The online opera guide of Puccini’s aria VISSI D’ARTE

Read Interesting facts and hear great YouTube Videos about the famous Aria “Vissi d’arte”.


If you want to hear more about the opera Tosca, click on the link to the opera portrait


The aria – Synopsis & Background


Synopsis: Scarpia, the police chief, arrests Cavaradossi and lures Tosca to his house. Scarpia wants to conquer Tosca. He has Cavaradossi tortured in the presence of Tosca to reveal Angelottis hiding place. Scarpia offers Tosca to stop the torture for a night together. With this passage Puccini marks a turning point for the role of Tosca in the opera. Tosca has to bow to Scarpia to save Cavaradossi and turns to God.  With the aria «Vissi d’arte», her personality changes for the audience. From a superficial, jealous actress, she becomes a woman whose suffering moves the listener.


Tosca is in an emotional state of emergency. She had to watch her lover Cavaradossi being abused in the torture chamber and hear the unspeakable threats and blackmail of Scarpia. These violent scenes trigger violent feelings. She reacts with disbelief. Why does God punish her who leads a pious life?

At the beginning of the aria Puccini writes the notation “pianissimo, dolcissimo, con grande sentimento”. The singer has to sing the beginning quietly, slowly and with a lot of feeling. After two lines, the mood changes in “Sempre con fé”. The belief in God changes the mood and the interpret has to change its expression into a beautiful melodious and intimate Singing.

Next comes a big beautiful crescendo on “diedi fiori”.

Then the mood changes again into the religious mood until the climax of the “perché, perché, Signor” which ends in the high B flat. This passage must sound expressive and yet noble because it is directed to God.



The Aria – the text of Vissi d’arte


Vissi d’arte, vissi d’amore,
non feci mai male ad anima viva!
Con man furtiva
quante miserie conobbi aiutai.
Sempre con fè sincera
la mia preghiera
ai santi tabernacoli salì.
Sempre con fè sincera
diedi fiori agl’altar.
Nell’ora del dolore
perché, perché, Signore,
perché me ne rimuneri così?
Diedi gioielli della Madonna al manto, e diedi il canto agli astri, al ciel,
che ne ridean più belli.
Nell’ora del dolor
perché, perché, Signor,
ah, perché me ne rimuneri così?



I lived for my art, I lived for love,
I never did harm to a living soul!
With a secret hand
I relieved as many misfortunes as I knew of.
Always with true faith
my prayer
rose to the holy shrines.
Always with true faith
I gave flowers to the altar.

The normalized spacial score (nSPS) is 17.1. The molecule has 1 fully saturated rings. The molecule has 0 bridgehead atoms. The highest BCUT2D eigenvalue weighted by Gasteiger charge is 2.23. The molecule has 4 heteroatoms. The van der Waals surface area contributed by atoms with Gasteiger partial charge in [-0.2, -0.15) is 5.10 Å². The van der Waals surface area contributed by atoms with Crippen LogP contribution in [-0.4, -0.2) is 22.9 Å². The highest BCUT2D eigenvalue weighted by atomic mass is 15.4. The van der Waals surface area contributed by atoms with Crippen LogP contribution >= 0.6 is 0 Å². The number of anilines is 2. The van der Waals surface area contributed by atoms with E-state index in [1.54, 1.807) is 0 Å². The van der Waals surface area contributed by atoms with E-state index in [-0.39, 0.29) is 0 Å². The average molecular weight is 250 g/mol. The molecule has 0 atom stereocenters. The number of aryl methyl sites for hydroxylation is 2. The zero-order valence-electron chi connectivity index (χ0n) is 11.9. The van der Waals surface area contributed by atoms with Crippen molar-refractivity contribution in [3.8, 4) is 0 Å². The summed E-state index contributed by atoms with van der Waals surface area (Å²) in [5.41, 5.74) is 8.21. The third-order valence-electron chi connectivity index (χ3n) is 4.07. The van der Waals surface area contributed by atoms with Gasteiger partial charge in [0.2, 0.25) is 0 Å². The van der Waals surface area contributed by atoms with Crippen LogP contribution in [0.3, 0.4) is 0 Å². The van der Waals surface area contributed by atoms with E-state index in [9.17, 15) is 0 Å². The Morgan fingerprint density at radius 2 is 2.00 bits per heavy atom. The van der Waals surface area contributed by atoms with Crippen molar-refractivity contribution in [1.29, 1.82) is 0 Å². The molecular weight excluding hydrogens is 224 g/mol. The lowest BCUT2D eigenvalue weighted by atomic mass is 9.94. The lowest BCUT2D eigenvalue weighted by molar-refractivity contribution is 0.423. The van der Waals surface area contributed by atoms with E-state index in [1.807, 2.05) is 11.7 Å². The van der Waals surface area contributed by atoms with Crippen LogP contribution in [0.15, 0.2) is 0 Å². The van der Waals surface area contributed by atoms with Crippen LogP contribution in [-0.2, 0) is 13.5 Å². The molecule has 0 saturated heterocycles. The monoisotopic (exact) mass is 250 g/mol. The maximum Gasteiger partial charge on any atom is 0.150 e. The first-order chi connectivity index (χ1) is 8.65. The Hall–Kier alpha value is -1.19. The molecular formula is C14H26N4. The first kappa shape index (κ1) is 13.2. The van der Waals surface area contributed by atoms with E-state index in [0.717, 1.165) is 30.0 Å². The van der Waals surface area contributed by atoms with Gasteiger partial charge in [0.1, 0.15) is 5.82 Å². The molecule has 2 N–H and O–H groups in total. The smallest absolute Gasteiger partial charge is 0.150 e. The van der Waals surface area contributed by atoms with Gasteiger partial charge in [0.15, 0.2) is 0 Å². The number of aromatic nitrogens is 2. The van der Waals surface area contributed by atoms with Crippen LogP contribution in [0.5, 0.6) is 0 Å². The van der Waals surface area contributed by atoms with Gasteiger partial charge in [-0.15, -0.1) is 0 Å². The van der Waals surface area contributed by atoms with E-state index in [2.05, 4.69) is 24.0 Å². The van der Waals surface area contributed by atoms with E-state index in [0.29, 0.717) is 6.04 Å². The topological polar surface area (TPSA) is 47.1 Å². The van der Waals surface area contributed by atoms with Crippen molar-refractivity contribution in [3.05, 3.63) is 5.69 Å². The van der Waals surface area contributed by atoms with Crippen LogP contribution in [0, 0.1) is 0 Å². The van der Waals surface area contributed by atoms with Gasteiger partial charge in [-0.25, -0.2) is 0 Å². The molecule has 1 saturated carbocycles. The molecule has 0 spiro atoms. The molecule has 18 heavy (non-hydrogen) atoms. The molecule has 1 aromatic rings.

In the hour of grief
why, why, o Lord,
why do you reward me thus?
I gave jewels for the Madonna’s mantle,
and I gave my song to the stars, to heaven,
which smiled with more beauty.
In the hour of grief
why, why, o Lord,
ah, why do you reward me thus?




Written for a «dramatic soprano»


The role of Tosca is written for a dramatic soprano. The dramatic soprano must have a strong, voluminous voice. The demand for vocal creativity is high, which is why these roles are usually entrusted to vocally mature and experienced singers. The role requires a high resilience and endurance of the singer.




Famous interpretations of Vissi d’arte


Tosca was one of Maria Callas’ absolute key roles with which she secured herself star fame and immortality.

Vissi d’arte (1)  –  Callas


Now you’ll hear Leontyne Price’s version. Next to Aida, Carmen and Leonora, Tosca was the role where she made the most impact.

Vissi d’arte (2) –  Price


A very nice recording is with Giannina Arangi-Lombardi (1890-1951). She is singing at the same time very clear and yet very warm. A great pleasure!

Vissi d’arte (3)  –  Arangi-Lombardi


A fourth version from Angela Gheorghiu. Perhaps less dramatic, but more opulent.

Vissi d’arte (4)  –  Gheorgiu


Anna Netrebko gave her role debut as Tosca in 2018. And she did it right at the Met. The reviews were unanimously positive. She solved the difficult task of giving Tosca three different faces at each of the three acts. Listen to her in a lyrical version of «Vissi d’arte».

Vissi d’arte (5)  –  Netrebko


We hear another beautiful version from Renata Tebaldi. Kesting speaks of “a intensively surging singing and a B flat like a true signal rocket”.

Vissi d’arte (6)  –  Tebaldi




Peter Lutz, opera-inside, the online opera guide to the Aria “Vissi d’arte” from the opera TOSCA.







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